Hot Topics in Title IX Athletics: Recent Cases about Title IX Compliance in Athletics
April 24, 2023
In the past six months, the federal courts have addressed some novel issues about what is a “sport” under Title IX, as well as questions of standing, retaliation, financial aid, class certification and Title IX’s equitable opportunities and benefits requirements. These cases reflect that the landscape of Title IX continues to change and requires careful attention to ensure that your school or institution does not inadvertently drift into Title IX violation.
Ng v. Bd. of Regents of the Univ. of Minn., 2023 WL 2779339 (8th Cir. April 5, 2023). The 8th Circuit ruled that a former member of the disbanded Minnesota (UM) men’s gymnastics team waited too long to seek an injunction requiring UM to reinstate his team pending the outcome of his Title IX lawsuit, even though he spent the 13 months between the filing of his complaint and his motion for an injunction in attempts to settle the dispute.
Becker v. North Dakota Univ. System, 2023 WL 130410 (D.N.D. Jan. 9, 2023). Four female athletes who were not currently enrolled at the university could not challenge the elimination of its women’s hockey team because their alleged injury was hypothetical. This decision has been appealed to the 8th Circuit.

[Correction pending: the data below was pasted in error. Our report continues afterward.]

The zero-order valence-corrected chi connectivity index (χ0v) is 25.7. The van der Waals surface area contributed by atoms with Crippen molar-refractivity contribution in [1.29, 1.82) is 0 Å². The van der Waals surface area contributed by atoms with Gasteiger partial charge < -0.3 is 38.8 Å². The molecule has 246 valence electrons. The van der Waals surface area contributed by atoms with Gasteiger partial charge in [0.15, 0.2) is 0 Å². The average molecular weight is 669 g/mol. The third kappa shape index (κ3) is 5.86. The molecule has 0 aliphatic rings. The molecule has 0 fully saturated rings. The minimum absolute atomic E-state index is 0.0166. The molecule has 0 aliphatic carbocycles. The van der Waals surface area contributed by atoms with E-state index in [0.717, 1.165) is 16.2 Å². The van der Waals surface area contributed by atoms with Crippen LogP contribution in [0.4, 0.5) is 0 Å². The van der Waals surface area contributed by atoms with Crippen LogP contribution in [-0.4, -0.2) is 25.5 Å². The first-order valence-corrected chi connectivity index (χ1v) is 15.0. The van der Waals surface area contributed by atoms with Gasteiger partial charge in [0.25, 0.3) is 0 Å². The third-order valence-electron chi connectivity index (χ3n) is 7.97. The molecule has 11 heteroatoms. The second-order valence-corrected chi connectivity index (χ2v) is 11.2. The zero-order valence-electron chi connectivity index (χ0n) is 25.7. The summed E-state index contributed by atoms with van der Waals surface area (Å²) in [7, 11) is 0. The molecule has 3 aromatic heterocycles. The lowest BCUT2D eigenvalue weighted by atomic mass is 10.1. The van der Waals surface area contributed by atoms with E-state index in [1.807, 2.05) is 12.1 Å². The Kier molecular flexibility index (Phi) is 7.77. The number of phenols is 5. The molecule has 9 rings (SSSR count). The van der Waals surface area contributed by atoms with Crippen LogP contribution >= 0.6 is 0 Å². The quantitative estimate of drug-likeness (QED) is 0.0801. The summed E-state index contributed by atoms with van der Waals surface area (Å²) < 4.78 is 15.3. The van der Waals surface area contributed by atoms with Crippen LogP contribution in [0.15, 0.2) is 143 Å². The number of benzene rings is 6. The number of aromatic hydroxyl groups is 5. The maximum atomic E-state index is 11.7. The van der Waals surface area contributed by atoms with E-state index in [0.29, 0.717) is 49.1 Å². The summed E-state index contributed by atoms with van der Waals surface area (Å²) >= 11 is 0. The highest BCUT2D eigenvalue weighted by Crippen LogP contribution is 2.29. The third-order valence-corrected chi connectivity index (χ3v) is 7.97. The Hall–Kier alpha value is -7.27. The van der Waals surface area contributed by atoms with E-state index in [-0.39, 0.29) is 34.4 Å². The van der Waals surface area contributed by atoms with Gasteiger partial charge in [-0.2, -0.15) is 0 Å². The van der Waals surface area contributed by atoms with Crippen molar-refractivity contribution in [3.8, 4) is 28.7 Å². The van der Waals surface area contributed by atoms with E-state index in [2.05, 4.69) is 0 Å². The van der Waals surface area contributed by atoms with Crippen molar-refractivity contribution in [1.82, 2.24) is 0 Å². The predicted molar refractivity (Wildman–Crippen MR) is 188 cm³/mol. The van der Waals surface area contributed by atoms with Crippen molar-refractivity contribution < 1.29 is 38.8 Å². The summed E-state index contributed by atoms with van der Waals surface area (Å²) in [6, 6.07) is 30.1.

Graham v. State Univ. of New York at Albany, 2023 WL 28076 (2d Cir. Jan. 4, 2023). The court ruled that elimination of SUNY Albany’s women’s tennis team was proper because the school’s athletic conference ceased sponsoring the sport. The court also ruled that former students and those without remaining eligibility lacked standing to sue.
Failure to Maintain Substantial Proportionality
Navarro, et al. v. Florida Institute of Technology, Inc., 2023 WL 2078264 (M.D.Fla. Feb. 17, 2023). Members of Florida Institute of Technology’s (FIT) men’s rowing team alleged that the elimination of their team caused a loss of the proportionality in athletic opportunities that is required by Title IX. The court rejected FIT’s argument that “e-sports” (competitive video gaming) players should be counted as athletes for Title IX purposes. Thus, FIT was in violation of Title IX, and was ordered to reinstate the men’s rowing team.
Balow v. Michigan State Univ., 24 F.4th 1051 (6th Cir. 2022), cert. denied, 143 S.Ct. 525 (2022). Members of Michigan State University’s (MSU) women’s swimming team alleged that elimination of their team caused a loss of substantial proportionality. The court ruled that, when counting athletic participation numbers for female athletes, “novice” rowers and non-competing track athletes were properly counted. However, it rejected the trial court’s averaging all MSU’s team rosters to find the number of athletes needed for a viable team and sent the case back for recalculation based on the size of the women’s swimming team. (Recalculation showed a significant participation gap. Although the usual remedy would reinstatement of the discontinued team, because of the high capital costs required to reinstate swimming at MSU, the court instead directed it to submit a plan to reduce its participation gap in other ways.)